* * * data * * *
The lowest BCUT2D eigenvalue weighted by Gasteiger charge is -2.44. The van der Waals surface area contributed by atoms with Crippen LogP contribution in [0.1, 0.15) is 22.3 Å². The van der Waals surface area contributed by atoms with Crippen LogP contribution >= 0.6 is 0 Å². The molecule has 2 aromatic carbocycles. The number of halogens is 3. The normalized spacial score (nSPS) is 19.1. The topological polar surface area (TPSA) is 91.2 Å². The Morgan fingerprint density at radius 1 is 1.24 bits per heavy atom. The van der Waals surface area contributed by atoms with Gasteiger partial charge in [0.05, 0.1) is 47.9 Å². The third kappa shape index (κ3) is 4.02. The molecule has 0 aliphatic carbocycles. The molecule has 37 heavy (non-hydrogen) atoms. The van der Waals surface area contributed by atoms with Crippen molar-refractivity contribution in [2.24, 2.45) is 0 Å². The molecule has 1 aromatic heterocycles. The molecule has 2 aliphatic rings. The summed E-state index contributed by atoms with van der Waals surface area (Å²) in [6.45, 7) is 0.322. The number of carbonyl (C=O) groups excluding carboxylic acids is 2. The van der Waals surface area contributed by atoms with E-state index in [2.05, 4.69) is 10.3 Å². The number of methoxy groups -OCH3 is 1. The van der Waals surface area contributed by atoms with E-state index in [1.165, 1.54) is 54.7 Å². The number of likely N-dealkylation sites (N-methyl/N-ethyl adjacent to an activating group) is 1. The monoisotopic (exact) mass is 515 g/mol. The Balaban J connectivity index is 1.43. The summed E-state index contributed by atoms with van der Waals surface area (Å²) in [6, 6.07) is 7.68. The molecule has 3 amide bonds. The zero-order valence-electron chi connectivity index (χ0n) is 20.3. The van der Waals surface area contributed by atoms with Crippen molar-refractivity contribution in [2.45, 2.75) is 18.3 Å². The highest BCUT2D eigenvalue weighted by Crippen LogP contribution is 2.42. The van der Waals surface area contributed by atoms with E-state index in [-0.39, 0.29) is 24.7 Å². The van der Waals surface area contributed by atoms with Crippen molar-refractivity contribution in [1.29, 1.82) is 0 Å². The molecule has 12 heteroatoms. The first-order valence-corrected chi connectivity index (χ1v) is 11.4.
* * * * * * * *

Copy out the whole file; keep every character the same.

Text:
The lowest BCUT2D eigenvalue weighted by Gasteiger charge is -2.44. The van der Waals surface area contributed by atoms with Crippen LogP contribution in [0.1, 0.15) is 22.3 Å². The van der Waals surface area contributed by atoms with Crippen LogP contribution >= 0.6 is 0 Å². The molecule has 2 aromatic carbocycles. The number of halogens is 3. The normalized spacial score (nSPS) is 19.1. The topological polar surface area (TPSA) is 91.2 Å². The Morgan fingerprint density at radius 1 is 1.24 bits per heavy atom. The van der Waals surface area contributed by atoms with Gasteiger partial charge in [0.05, 0.1) is 47.9 Å². The third kappa shape index (κ3) is 4.02. The molecule has 0 aliphatic carbocycles. The molecule has 37 heavy (non-hydrogen) atoms. The van der Waals surface area contributed by atoms with Crippen molar-refractivity contribution in [2.24, 2.45) is 0 Å². The molecule has 1 aromatic heterocycles. The molecule has 2 aliphatic rings. The summed E-state index contributed by atoms with van der Waals surface area (Å²) in [6.45, 7) is 0.322. The number of carbonyl (C=O) groups excluding carboxylic acids is 2. The van der Waals surface area contributed by atoms with E-state index in [2.05, 4.69) is 10.3 Å². The number of methoxy groups -OCH3 is 1. The van der Waals surface area contributed by atoms with E-state index in [1.165, 1.54) is 54.7 Å². The number of likely N-dealkylation sites (N-methyl/N-ethyl adjacent to an activating group) is 1. The monoisotopic (exact) mass is 515 g/mol. The Balaban J connectivity index is 1.43. The summed E-state index contributed by atoms with van der Waals surface area (Å²) in [6, 6.07) is 7.68. The molecule has 3 amide bonds. The zero-order valence-electron chi connectivity index (χ0n) is 20.3. The van der Waals surface area contributed by atoms with Crippen molar-refractivity contribution in [2.45, 2.75) is 18.3 Å². The highest BCUT2D eigenvalue weighted by Crippen LogP contribution is 2.42. The van der Waals surface area contributed by atoms with E-state index in [-0.39, 0.29) is 24.7 Å². The van der Waals surface area contributed by atoms with Crippen molar-refractivity contribution in [1.29, 1.82) is 0 Å². The molecule has 12 heteroatoms. The first-order valence-corrected chi connectivity index (χ1v) is 11.4.